In our 40s, life begins to unfold and make a bit more sense. Adulting is the norm, and we are faced with the realities of who we are and will continue to be. The 50s are the same, with a growing sense of comforting maturity. We desire to help younger versions of ourselves in an attempt to help them avoid the mistakes we have made. 

So here are a few last tips to share regarding what I feel has helped contribute to the welfare of others.

We are all in this together. 

Asking for help should be the first insight, not the last resort.

Surround yourself with people who are doing wonderful and constructive things. You are who you associate with.

It is ok not to follow someone’s advice. On the same note, it is okay to change your mind, even if you have prepared, run the entire race, and people are watching from the bleachers; whether or not you want to cross the finish line is up to you.

All may be fair in love and war, but that doesn’t mean you have to be callous to broken hearts or wounded soldiers. 

Listen to Baz Luhrmann’s “Don’t Forget To Wear Sunscreen” song; it has a long list of beautiful pieces of advice to help you. It inspired me to write this in some ways.

Never be afraid to share credit with the people who helped you. For example, I would not have the life of incredible success that I have had, without the love and support of my amazing wife, Delores.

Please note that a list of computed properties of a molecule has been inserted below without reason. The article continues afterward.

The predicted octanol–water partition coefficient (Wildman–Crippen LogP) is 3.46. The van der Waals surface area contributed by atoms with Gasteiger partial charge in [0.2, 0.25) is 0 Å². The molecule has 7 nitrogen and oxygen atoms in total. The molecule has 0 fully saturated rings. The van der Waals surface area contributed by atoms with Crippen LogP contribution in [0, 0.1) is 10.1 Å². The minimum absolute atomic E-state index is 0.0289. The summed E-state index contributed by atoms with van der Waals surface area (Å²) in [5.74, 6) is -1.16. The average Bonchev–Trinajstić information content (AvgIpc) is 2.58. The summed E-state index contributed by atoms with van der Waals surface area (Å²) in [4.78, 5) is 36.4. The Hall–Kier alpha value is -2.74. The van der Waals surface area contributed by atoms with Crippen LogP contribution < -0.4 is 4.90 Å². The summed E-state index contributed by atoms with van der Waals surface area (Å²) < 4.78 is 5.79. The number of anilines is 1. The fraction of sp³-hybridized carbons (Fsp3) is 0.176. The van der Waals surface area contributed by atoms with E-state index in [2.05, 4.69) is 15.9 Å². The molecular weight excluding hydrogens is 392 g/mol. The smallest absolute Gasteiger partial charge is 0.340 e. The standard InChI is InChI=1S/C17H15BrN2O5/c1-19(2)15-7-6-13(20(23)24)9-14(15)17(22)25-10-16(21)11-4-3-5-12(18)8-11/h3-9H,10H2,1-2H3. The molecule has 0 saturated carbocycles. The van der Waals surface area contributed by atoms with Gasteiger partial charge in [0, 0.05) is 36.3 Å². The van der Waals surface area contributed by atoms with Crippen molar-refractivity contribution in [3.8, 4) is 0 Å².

Compliments such as “That’s a nice hat” can make someone’s day, so if you have a nice compliment to share, do it, and it’s free to spread a bit of happiness.

Put back your shopping cart if you can. Young workers usually have this job, and it’s tough work. It’s nice to be helpful.

Always be nice to customer service people. Their job is a tough one, and not only that, kindness will get you a lot further than crankiness.

Be kind and respectful to elders. Many times, many of their friends and family have passed away, and they are sometimes lonely and welcome a kind hello or a nice conversation.

Stuff is only stuff.

People notice only about 2% of the things you constantly worry about or criticize yourself for. And when they do notice, they usually aren’t concerned about it.

Always ask to pet someone’s dog.

Hold open doors for people.

Meditate or think of positive things; your thoughts define who you are and who you will become.

Believe you are lucky, and you will be. 

Dance, laugh and smile. The world needs you.